Academic journal article Alcohol Research: Current Reviews

Alcoholic Liver Disease: Pathogenesis and Current Management

Academic journal article Alcohol Research: Current Reviews

Alcoholic Liver Disease: Pathogenesis and Current Management

Article excerpt

Excessive alcohol consumption is a global healthcare problem. The liver sustains the greatest degree of tissue injury by heavy drinking because it is the primary site of ethanol metabolism. Chronic and excessive alcohol consumption produces a wide spectrum of hepatic lesions, the most characteristic of which are steatosis, hepatitis, and fibrosis/cirrhosis. Steatosis is the earliest response to heavy drinking and is characterized by the deposition of fat in hepatocytes. Steatosis can progress to steatohepatitis, which is a more severe, inflammatory type of liver injury. This stage of liver disease can lead to the development of fibrosis, during which there is excessive deposition of extracellular matrix proteins. The fibrotic response begins with active pericellular fibrosis, which may progress to cirrhosis, characterized by excessive liver scarring, vascular alterations, and eventual liver failure. Among problem drinkers, about 35 percent develop advanced liver disease because a number of disease modifiers exacerbate, slow, or prevent alcoholic liver disease progression. There are still no FDA-approved pharmacological or nutritional therapies for treating patients with alcoholic liver disease. Cessation of drinking (i.e., abstinence) is an integral part of therapy. Liver transplantation remains the life-saving strategy for patients with end-stage alcoholic liver disease.

Key words: Alcohol consumption; heavy drinking; alcohol effects and consequences; abstinence; alcoholic liver disease; liver injury; hepatic lesions; steatosis; hepatitis; fibrosis; cirrhosis; treatment; pharmacological therapy; nutritional therapy; liver transplantation

Excessive alcohol consumption is a global healthcare problem with enormous social, economic, and clinical consequences, accounting for 3.3 million deaths in 2012 (World Health Organization 2014). Excessive drinking over decades damages nearly every organ in the body. However, the liver sustains the earliest and the greatest degree of tissue injury from excessive drinking because it is the primary site of ethanol metabolism (Lieber 2000). After a brief overview of alcohol metabolism in the liver, this article will summarize the mechanisms through which excessive alcohol consumption contributes to the development of various types of alcohol-induced liver damage. It also will review modifiers of alcoholic liver disease (ALD) and discuss currently used treatment approaches for patients with ALD.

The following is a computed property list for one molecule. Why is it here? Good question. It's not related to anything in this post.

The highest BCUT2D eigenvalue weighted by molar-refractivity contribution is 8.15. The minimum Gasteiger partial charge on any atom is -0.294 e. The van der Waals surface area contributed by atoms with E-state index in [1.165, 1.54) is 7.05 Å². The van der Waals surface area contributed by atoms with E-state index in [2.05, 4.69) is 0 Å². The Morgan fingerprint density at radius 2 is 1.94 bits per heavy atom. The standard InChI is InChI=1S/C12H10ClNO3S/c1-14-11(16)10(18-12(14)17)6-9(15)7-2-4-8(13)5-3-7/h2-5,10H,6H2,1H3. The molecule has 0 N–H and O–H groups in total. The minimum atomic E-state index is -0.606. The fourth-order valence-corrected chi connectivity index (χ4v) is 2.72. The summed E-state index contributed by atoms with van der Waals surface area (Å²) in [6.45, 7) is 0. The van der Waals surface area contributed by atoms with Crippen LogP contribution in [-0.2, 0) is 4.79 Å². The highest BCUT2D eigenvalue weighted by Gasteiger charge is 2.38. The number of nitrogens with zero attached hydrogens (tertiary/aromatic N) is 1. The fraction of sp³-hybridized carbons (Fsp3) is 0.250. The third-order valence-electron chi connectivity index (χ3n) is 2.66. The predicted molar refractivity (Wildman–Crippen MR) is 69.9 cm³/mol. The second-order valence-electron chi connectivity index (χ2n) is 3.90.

Hepatic Alcohol Metabolism

Beverage alcohol (i.e., ethanol) is chiefly metabolized in the main parenchymal cells of the liver (i.e., hepatocytes) that make up about 70 percent of the liver mass (Jones 1996). These cells express the highest levels of the major ethanol-oxidizing enzymes, alcohol dehydrogenase (ADH), which is located in the cytosol, and cytochrome P450 2E1 (CYP2E1), which resides in the smooth endoplasmic reticulum (ER) (figure 1). Hepatocytes also express very high levels of catalase, an enzyme that inhabits peroxisomes. Catalase normally carries out the detoxification of hydrogen peroxide ([H.sub.2][O.sub.2]) to water and oxygen. However, when ethanol is present, catalase has an accessory role in ethanol metabolism by using [H.sub.2][O.sub.2] to oxidize ethanol to acetaldehyde. Ethanol oxidation by catalase is a relatively minor pathway in the liver, but has a larger ethanol-oxidizing function in the brain (Aragon et al. 1992).

ADH is the most catalytically efficient ethanol-metabolizing enzyme. It reaches its half-maximal velocity when circulating ethanol levels are about 5 to 10 milligrams per deciliter, well below levels that cause intoxication.1 ADH-catalyzed ethanol oxidation uses nicotinamide adenine dinucleotide ([NAD.sup.+]) as a cofactor, generating reduced [NAD.sup.+] (NADH) and acetaldehyde. The latter compound is highly reactive and toxic. It can covalendy bind to proteins (Donohue et al. 1983), lipids (Kenney 1982), and nucleic acids (Brooks and Zakhari 2014) to form acetaldehyde adducts, which, in turn, can disrupt the structure and function of these macromolecules (Mauch et al. …

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